What is your current work in process?

I am currently working on revisions for Baggage Claim, a book I wrote for NaNoWriMo a few years ago. It’s part of the Great Lakes collection, set about two years before Snow Angels, and will introduce Phoebe. It is scheduled to be released in mid-February.

Christmas Lights novella collection is going to be FREE From Dec 15 to Dec 19. Also, we are having a great giveaway: http://christmaslightscollection.com/christmas-stocking-mash/  The actual giveaway form is here: https://promosimple.com/ps/abb4  but it doesn’t list everything in the stocking.

My new book, Baggage Claim, is available for preorder at http://amzn.to/2gwfFnW It will be released – God willing – on February 14.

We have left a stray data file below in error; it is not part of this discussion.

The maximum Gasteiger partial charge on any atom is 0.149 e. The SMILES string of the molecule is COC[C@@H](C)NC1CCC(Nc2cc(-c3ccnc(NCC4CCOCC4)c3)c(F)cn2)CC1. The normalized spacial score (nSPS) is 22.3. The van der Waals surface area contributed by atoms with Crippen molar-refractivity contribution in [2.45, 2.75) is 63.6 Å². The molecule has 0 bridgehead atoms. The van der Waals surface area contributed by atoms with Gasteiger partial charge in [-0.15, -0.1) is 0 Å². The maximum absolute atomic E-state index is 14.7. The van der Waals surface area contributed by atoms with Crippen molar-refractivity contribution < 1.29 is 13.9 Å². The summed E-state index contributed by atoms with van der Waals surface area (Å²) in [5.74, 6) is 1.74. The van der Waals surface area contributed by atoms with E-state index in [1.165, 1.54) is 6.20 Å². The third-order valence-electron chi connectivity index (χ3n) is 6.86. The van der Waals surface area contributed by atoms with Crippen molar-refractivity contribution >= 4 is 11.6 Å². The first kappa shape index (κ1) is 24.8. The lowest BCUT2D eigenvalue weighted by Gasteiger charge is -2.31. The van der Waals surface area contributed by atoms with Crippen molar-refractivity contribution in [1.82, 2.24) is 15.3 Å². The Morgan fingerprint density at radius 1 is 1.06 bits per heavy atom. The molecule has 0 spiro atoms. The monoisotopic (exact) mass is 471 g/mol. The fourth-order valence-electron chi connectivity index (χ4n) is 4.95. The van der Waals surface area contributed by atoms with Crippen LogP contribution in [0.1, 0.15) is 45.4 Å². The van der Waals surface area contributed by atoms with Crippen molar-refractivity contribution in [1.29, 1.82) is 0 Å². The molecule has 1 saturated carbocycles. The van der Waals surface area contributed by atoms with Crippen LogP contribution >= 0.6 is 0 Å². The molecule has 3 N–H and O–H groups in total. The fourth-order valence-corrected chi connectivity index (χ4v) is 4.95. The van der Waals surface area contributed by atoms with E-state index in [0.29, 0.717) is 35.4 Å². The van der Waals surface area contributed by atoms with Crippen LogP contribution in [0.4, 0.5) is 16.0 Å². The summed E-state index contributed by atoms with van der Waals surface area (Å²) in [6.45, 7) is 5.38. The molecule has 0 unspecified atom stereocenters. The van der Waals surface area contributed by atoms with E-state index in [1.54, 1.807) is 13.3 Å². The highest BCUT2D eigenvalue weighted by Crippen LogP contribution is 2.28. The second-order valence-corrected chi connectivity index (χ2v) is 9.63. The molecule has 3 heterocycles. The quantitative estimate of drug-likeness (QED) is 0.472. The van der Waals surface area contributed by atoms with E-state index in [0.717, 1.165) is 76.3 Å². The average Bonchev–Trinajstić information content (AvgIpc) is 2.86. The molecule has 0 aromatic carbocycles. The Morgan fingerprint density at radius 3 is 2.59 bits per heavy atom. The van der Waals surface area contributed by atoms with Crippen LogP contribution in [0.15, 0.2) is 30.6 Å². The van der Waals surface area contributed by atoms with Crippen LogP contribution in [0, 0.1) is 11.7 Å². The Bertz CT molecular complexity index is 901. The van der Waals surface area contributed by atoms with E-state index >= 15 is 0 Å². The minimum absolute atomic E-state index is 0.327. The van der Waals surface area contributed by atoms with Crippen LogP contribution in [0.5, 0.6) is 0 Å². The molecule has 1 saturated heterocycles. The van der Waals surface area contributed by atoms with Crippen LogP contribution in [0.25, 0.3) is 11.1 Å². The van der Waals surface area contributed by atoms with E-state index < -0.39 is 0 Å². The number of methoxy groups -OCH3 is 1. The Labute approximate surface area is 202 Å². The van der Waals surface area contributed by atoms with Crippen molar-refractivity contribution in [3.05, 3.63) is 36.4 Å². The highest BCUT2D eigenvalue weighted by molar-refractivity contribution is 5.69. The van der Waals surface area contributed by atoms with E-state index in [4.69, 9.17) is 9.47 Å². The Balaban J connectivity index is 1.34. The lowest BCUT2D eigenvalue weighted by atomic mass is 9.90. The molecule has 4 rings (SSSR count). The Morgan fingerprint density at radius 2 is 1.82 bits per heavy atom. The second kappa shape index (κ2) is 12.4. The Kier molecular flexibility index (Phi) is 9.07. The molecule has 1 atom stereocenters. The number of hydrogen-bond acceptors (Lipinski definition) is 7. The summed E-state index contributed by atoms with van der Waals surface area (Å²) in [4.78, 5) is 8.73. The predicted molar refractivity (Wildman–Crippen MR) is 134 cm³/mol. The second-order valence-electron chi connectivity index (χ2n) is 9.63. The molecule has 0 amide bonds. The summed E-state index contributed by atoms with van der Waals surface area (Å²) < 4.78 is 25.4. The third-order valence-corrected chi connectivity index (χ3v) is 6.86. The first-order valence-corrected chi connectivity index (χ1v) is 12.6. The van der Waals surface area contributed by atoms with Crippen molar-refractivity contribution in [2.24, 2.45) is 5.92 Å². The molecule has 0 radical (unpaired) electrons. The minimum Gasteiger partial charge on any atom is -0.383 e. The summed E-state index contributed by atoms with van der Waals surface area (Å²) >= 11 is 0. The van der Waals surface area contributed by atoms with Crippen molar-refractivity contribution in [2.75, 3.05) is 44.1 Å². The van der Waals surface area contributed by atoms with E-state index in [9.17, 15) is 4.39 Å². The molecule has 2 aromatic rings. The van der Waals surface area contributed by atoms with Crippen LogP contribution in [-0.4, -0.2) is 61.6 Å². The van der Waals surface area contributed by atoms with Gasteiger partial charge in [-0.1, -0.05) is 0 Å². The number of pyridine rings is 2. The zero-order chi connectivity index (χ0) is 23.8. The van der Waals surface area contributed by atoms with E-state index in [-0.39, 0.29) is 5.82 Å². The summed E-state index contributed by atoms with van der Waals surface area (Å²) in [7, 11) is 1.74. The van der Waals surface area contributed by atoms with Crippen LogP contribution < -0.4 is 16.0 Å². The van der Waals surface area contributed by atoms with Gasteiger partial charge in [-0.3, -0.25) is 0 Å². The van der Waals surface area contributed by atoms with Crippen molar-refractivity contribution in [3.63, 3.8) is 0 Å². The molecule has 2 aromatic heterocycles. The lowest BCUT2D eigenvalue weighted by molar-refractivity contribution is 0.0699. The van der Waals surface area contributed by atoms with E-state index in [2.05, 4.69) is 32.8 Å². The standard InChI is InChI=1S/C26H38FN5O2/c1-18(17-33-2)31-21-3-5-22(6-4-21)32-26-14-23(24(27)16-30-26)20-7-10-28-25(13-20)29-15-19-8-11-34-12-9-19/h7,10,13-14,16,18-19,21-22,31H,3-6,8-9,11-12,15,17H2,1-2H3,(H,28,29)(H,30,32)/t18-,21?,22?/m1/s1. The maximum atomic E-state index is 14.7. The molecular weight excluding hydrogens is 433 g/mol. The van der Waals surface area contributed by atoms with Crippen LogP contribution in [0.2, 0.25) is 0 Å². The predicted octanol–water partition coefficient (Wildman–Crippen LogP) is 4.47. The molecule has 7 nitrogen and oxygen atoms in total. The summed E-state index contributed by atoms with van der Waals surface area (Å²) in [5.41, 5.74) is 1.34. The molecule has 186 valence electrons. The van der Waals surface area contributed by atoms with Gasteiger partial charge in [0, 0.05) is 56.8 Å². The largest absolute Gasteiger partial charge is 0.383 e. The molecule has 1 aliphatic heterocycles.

christmas-lights-boxLinks to social media:

Twitter: https://twitter.com/CatheSwanson

Facebook: https://www.facebook.com/CatheSwanson

Instagram: https://instagram.com/CatheSwanson

My blog: http://catheswanson.com/blog

My newsletter: http://catheswanson.com/newsletter/

Goodreads: https://www.goodreads.com/CatheSwan…

BookBub Author Page: https://www.bookbub.com/authors/cathe-swanson

Pinterest: http://www.pinterest.com/catheswans…

Latest Book Release :    Christmas Lights – a novella collection

 

What’s With Your Crazy Titles?

I am often asked why the books in my Orchard Hill series are titled so oddly. It’s a great question! Figured this was a good time to answer it.

PestoandPotholes2I wrote a book and titled it Pesto & Potholes because it was a metaphor for the journey my character was going to take. The pothole was her emotional pain from an abusive past. Getting out is a rocky process but takes help. The pesto was because Tony was an Italian chef and that is a favorite sauce in our home. So a savory and sweet romance was born. The ninjas were added because someone challenged me to put them in so, I did!